Ashes has no sense of humour during controlled assessment season
It is a truth universally acknowledged that Steve Bunce @stevebunce is a legend. Alongside Simon Finch @simfin, Bunce has set up a very relaxed, monthly Teachmeet at Blakes’ coffee shop in Newcastle which, trust me, is well worth your attendance. Due to the pressures of controlled assessment marking, I attended the most recent Teachmeet Blakes in desperate need for inspiration.
Memories of my last lesson with Y10 were swimming in my mind. Controlled assessment marking had addled my brain. The lesson took place in someone else’s room; the kids were sitting in rows and I was spouting some boring nonsense (boring to them not me) about Shakespeare’s use of language. It was awful. One boy spoke out of turn, resulting in punishment from me and when the Year 10 support assistant came in for a standards check, he quite rightly stated: “something she usually finds funny got me in trouble.” What was going wrong?
As part of the AQA English Literature course, pupils are required to compare Othello andWuthering Heights and explore the theme of love. Last year my Year 10 class loved this(blogged about their work here). With such fond memories, I had entirely forgotten that this new class are not the same students. They have very different likes and dislikes and what worked last year was most certainly not going to capture their imagination in the same way. The slate needed wiping and I needed a new approach. Taking the TeachMeet stage first, Bunce asked: “What could you teach using just a ruler?” and BOOM there was the inspiration I needed.
I got my sense of humour back and thank you to @billgibbon who swapped his raffle prize to make me smile!
Needing to make amends for the disgrace that was the lesson previous, Brian Adams’Everything I Do I Do it for You was playing as pupils entered. Rulers were laid out, one for each pupil, and the Shakespeare quote “If music be the food of love play on” was displayed on the board. I sang along and channelled the words at each and every one of them. Being a lively class, many of them began dancing, singing and joining in. Instead of barking at them to take their seats (I may have done this the lesson previous while in strict teacher role), I let them enjoy the moment, encouraging them to play along with the tune on their rulers.
Some beat out the tune perfectly, others I encouraged to slow down and listen to the beat; soon enough we were all strumming along in unison and loving the rhythmic moment. I used the words of the song to remind them that, although last lesson wasn’t perfect, I was doing my best for them, everything I did was with their best interests at heart, and today we were coming at it from a different angle. My heart was warmed as the same boy who put me right last lesson said “Don’t worry Miss, these differences in opinion are a perfectly healthy part of relationships.” I think I was forgiven and it was now time for the ruler playing to have a purpose.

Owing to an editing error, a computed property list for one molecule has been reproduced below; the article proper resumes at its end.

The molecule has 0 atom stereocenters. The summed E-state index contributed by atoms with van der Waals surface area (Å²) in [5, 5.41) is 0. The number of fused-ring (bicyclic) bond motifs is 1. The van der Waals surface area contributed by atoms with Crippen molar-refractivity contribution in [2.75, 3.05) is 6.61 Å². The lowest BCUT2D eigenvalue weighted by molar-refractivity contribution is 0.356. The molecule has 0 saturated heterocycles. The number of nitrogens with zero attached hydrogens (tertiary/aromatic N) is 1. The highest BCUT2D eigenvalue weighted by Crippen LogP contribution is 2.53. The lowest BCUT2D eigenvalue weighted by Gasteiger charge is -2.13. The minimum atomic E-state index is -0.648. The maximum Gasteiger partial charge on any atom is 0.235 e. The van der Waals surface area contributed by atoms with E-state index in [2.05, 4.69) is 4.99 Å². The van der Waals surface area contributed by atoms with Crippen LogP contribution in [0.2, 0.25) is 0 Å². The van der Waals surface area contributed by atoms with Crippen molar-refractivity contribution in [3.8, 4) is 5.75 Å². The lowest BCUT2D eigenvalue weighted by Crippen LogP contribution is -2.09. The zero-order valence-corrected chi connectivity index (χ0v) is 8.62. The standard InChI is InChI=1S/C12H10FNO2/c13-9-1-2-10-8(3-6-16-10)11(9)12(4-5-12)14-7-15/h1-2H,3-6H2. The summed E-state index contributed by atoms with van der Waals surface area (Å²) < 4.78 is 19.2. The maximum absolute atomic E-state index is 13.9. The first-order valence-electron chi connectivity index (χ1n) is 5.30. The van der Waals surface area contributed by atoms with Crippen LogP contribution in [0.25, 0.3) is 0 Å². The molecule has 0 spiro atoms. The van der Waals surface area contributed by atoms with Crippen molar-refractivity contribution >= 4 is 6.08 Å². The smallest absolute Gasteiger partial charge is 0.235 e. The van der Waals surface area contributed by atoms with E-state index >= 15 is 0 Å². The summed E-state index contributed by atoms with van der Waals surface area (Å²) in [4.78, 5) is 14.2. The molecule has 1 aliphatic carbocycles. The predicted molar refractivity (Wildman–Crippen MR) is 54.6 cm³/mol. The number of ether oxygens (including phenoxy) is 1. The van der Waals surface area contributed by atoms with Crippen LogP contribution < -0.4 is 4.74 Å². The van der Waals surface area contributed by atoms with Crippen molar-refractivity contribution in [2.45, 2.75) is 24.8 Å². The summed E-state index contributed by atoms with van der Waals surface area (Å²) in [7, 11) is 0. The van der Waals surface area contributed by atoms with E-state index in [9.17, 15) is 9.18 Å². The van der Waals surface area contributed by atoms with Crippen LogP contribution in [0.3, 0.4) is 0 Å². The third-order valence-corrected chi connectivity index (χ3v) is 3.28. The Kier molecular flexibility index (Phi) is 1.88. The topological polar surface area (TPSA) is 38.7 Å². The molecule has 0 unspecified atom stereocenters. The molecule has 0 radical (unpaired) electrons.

Search for Meaning
The pupils were provided with a sonnet, a free verse poem and a rap and were asked to investigate the differences using their rulers. No longer was I standing in front of them imparting knowledge to deaf ears; they were now very noisily beating out meter, exploring the rhyme and discovering iambic pentameter entirely accidentally on purpose. I was on hand to provide them with the poetic terms of their discoveries while they were happily discussing the differences in effect between the three forms. Best of all, we were all smiling!
Pupils are still in the very early stages of exploring Othello. Its storyline and language is complicated for a disinterested fourteen year old to master and so it requires lots of reflection and investigation. If they do not yet understand who does what and why, they are very unlikely to ‘get’ how Shakespeare uses meter to expose Othello’s outsider status. Therefore, we did not use this new understanding to dive straight in but instead used it to further explore the relationships within the plot.
The tasks were differentiated into gold (for pupils who felt confident with the plot and with the construction of a sonnet) silver (for pupils feeling less confident with the plot and poetic forms) and bronze (for boys who think poetry is for girls). Pupils had the choice to either:
Create sonnets from Othello at different points in the plot demonstrating the development of his feelings
Create a free verse poem that detailed the plot of Othello
Create a rap detailing the plot of Othello.
This learning was fun and purposeful. Pupils were noisily playing out sonnets of their own making and asking questions to firm up their knowledge of the relationships within the plot. “Can I say black miss? It rhymes and it’s true but is it racist?” led to a discussion about the differences in context between then and now. “What was Iago’s wife’s beef?” Led to a debate about how Iago appears incapable of love. The pupils’ end products, imperfect though they are, can be used to help them recall plot points at a later date. I still remember songs that I made up at school (pointless songs about lolly pops coming to an end and parks for geriatrics) and I hope that the same will be true for them (although their work will have purpose).
To any teacher that has not attended a Teachmeet, I urge you to get yourself to one. This was just one of the many simple, effective ideas shared by enthusiastic educators that evening. As I said at the start, Bunce is a legend but so are all of the other teachers that came along to share. I arrived that evening worried that I should have been spending my time planning not eating nibbles and enjoying myself; I left with enough ideas to plan memorable lessons for weeks to come.